Some few of you may have heard of the Stockdale Paradox.  Admiral Stockdale was the highest-ranking U.S. officer held as a POW in Viet Nam.  Despite being kept in solitary confinement for 4 years, in leg irons for 2 years, physically tortured more than 15 times, denied medical care, and malnourished, Stockdale organized a system of communication and developed a cohesive set of rules governing prisoner behavior.  He put order into chaos.  Codified in the acronym BACK U.S. (Unity over Self), these rules gave prisoners a sense of hope and empowerment.  Many of the prisoners credited these rules as giving them the strength to endure their lengthy ordeal. Drawing largely from principles of stoic philosophy, notably Epictetus’ “The Enchiridion,” Stockdale’s courage and decisive leadership was an inspiration to POWs.  Stockdale was able to give the POWs meaning, and with that, hope.  Perhaps, we live our own Stockdale Paradox.

Tumbleweed contends that meaning in life requires hope.  We hold out hope at achieving our crucial longings, at self-actualizing, at attaining a life of significance.  All the riches in the world cannot hope to compare with the satisfaction of these sorts of non-financial achievements.  Just sayin’.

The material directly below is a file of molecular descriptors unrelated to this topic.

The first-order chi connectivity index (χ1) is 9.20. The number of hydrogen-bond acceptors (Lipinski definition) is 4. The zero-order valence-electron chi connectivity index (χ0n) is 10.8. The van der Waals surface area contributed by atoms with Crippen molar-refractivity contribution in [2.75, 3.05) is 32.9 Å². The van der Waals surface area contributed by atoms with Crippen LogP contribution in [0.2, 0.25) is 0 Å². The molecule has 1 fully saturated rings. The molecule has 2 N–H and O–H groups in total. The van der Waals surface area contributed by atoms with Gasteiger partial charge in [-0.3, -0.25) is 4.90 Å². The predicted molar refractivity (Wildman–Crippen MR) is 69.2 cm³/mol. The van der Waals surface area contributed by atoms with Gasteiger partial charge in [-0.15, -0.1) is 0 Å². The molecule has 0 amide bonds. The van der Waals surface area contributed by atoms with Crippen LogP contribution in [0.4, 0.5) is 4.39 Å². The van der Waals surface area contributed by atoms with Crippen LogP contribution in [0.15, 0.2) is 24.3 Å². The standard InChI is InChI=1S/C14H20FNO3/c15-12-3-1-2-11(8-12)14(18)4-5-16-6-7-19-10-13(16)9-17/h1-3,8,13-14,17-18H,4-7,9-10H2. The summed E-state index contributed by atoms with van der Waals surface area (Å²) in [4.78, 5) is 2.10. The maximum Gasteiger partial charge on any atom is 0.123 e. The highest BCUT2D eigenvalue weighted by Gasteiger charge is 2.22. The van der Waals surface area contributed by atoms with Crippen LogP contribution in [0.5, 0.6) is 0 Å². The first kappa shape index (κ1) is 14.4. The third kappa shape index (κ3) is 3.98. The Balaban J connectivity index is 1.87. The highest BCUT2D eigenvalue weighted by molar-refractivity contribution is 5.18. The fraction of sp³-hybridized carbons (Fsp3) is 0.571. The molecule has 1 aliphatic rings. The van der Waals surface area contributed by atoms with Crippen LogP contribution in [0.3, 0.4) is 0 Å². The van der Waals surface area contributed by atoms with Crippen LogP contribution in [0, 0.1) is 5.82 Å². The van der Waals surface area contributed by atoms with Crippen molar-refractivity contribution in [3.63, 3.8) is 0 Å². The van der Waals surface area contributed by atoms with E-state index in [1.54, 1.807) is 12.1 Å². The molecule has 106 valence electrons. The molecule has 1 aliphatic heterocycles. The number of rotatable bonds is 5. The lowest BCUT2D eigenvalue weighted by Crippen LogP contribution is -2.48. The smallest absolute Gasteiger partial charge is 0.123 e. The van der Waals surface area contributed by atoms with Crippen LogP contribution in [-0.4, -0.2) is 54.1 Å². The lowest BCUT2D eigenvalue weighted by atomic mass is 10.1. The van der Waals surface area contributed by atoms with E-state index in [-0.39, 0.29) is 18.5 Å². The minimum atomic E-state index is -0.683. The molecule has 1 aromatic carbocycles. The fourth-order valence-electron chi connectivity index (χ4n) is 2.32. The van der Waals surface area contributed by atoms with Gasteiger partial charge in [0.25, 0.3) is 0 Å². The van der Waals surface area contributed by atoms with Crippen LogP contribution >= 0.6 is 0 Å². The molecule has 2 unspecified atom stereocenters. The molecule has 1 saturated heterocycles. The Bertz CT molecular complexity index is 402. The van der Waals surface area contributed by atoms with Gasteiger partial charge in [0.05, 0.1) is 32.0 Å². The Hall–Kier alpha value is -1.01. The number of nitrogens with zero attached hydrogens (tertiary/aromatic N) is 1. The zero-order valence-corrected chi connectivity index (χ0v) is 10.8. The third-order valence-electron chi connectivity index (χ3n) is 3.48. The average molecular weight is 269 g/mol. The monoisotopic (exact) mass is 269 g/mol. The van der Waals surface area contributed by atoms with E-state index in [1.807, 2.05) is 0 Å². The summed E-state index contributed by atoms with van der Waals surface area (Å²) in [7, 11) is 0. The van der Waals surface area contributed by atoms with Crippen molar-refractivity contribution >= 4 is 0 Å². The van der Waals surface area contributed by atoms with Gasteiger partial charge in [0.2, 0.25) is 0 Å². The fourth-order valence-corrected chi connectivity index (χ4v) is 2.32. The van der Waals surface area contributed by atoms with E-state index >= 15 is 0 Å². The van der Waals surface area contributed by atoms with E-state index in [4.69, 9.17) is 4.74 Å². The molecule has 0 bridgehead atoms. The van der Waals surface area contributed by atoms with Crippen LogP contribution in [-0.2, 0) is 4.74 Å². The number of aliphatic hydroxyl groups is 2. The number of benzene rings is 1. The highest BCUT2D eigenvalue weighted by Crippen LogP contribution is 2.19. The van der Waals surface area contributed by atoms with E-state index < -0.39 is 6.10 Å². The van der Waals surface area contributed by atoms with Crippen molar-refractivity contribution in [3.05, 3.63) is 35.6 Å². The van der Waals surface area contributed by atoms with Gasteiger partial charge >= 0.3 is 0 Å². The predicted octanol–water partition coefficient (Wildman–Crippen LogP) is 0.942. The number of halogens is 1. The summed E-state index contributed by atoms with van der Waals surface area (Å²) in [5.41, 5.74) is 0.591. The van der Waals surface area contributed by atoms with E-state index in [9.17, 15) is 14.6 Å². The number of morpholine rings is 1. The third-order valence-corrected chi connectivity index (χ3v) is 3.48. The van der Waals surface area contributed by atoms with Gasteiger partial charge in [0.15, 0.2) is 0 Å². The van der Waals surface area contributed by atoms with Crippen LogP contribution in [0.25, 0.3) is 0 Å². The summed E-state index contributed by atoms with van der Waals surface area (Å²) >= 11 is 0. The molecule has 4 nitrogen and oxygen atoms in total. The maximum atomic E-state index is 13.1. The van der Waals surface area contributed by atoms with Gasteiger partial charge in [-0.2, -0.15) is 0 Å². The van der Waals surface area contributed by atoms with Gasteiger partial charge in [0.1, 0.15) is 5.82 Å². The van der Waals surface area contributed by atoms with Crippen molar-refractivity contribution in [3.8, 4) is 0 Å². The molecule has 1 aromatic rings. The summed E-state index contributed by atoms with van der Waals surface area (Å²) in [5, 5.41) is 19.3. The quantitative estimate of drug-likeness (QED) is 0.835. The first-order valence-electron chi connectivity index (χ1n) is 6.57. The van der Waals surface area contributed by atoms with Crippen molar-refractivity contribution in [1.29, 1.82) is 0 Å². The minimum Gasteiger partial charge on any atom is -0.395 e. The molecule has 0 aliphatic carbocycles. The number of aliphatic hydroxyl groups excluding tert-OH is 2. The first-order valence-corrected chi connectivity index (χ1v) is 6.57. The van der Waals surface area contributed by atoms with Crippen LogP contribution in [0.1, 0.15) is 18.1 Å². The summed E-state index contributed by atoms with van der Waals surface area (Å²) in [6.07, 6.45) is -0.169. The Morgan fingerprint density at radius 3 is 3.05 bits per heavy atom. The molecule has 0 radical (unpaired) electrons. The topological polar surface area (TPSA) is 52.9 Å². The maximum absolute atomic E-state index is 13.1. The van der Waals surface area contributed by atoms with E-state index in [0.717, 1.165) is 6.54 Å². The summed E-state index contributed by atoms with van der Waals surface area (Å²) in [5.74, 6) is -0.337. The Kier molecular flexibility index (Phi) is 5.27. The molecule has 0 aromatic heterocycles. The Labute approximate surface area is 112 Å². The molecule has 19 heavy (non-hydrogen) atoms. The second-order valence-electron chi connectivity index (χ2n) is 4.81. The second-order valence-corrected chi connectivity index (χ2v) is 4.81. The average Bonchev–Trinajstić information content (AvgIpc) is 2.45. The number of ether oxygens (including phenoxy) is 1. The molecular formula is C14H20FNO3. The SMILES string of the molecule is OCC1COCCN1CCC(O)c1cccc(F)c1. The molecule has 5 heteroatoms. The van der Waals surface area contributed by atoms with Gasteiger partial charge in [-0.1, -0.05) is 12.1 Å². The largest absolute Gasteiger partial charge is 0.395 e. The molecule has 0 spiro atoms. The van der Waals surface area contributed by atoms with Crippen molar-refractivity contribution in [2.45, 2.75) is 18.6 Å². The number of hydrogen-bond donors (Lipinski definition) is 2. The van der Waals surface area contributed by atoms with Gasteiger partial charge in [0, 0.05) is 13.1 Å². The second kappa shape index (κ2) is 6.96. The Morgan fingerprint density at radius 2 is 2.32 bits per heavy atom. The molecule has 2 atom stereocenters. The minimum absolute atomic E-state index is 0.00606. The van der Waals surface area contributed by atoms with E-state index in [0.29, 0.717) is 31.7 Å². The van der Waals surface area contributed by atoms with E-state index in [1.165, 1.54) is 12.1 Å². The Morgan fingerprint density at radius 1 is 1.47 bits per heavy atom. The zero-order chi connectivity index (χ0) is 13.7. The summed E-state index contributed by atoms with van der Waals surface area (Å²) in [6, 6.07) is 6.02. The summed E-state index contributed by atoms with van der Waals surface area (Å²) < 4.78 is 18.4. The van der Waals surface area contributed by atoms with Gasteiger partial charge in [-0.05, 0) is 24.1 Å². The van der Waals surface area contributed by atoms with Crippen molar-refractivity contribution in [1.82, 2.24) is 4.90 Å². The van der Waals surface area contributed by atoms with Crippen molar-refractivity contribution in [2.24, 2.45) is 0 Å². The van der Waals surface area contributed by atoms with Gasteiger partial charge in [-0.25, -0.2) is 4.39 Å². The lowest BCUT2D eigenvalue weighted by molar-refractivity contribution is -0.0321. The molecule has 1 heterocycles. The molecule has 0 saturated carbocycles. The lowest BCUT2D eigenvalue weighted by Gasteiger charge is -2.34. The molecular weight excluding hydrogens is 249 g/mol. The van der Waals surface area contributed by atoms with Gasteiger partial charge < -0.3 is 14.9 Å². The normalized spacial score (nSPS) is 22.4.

Think on: “Far better it is to dare mighty things, to win glorious triumphs, even though checkered by failure, then to take rank with those poor spirits who neither enjoy nor suffer much, because they live in the gray twilight that knows no victory nor defeat.” T.R. Roosevelt

Tumbleweed spent 8 years in a part-time gig as an adjunct professor of business at a local college, teaching management, finance, marketing, and the like.  It was a joy to share and impart knowledge.  Students would often ask about their careers.  The Tumbleweed answer was simple yet profound; as I’d draw three intersecting circles…a Venn diagram.  In the first circle, the student would put what they were great at; in the second what they were fully passionate about; and the third whether it could earn them a living.  The nexus was what author/researcher Jim Collins in Good to Great called the BHAG, or Big Hairy Audacious Goal.